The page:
Everyday crime, criminal justice and gender in early modern Bologna
Leiden : Leiden University
Leiden University, 16 mei 2019
Promotores : Heijden, M.P.C. van der, Schmidt, A.
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Economische, Sociale en Demografische Geschiedenis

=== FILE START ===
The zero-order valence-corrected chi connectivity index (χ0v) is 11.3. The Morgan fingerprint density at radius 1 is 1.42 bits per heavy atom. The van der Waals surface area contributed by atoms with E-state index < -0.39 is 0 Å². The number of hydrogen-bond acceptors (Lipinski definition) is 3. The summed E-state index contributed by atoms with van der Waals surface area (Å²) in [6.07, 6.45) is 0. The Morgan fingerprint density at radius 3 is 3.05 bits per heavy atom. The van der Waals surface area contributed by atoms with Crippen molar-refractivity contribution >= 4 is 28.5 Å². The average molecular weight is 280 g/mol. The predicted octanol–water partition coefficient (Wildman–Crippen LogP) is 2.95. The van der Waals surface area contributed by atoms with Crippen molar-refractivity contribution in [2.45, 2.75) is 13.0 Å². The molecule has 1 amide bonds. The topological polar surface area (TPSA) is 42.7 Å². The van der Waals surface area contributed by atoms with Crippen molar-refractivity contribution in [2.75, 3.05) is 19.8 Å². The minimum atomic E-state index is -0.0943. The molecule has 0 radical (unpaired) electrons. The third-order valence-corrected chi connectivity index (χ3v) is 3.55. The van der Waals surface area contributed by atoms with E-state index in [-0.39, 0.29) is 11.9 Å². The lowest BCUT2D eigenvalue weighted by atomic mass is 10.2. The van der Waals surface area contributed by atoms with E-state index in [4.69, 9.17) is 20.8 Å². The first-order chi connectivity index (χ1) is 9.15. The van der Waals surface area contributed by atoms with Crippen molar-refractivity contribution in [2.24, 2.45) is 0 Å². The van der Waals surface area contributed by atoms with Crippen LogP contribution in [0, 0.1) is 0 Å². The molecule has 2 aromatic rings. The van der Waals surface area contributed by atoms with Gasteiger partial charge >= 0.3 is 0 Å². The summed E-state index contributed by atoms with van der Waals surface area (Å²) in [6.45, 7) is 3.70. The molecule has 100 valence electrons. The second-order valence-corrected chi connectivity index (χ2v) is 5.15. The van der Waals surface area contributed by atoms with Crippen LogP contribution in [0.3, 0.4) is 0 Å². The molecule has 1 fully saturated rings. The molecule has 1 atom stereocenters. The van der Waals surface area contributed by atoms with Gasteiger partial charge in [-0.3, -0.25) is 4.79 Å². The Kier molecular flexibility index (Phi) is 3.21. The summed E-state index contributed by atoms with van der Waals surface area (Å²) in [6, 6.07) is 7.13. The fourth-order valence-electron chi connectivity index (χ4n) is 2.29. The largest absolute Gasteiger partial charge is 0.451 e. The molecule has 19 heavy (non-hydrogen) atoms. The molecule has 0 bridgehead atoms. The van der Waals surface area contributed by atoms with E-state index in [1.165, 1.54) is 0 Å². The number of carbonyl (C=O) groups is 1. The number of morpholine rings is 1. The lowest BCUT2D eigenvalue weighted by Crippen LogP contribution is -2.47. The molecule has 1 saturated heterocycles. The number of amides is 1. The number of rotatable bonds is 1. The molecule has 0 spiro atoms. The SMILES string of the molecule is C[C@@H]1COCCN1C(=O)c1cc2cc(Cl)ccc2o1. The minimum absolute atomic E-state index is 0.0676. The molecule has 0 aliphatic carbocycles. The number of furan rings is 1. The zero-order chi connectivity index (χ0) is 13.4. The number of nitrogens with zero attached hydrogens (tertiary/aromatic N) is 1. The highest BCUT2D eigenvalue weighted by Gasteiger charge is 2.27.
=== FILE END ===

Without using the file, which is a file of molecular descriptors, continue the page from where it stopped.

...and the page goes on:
When thinking about criminality, it is generally not a female protagonist that first comes to mind – especially not in early modern Italy, where women’s scope of action is commonly portrayed as heavily restricted. This dissertation examines the influence of gender on recorded crime in the city of Bologna, and reveals two distinct features: the prominence of violence among recorded crime, and a consistently low share of formally investigated female offenders. Rather than seeking to explain this crime pattern through the stereotypical notion of women’s restricted agency alone, this dissertation distinguishes three other important mechanisms for cities like Bologna: the tendency to institutionalise rather than criminalise ‘problematic women’, judicial paternalism, and, importantly, the pervasive culture of peace-making. While all of these mechanisms withdrew women from formal criminal prosecutions, a close-reading of hundreds of complaints alongside the formal investigations allows us to uncover women’s far more prominent roles in crime. Not only were women’s shares among offenders much higher than the formal investigations alone would suggest, the fact that female victims of crime actively and strategically employed the criminal court to their own ends speaks to the notion that women’s scope of action was far more significant than was commonly assumed
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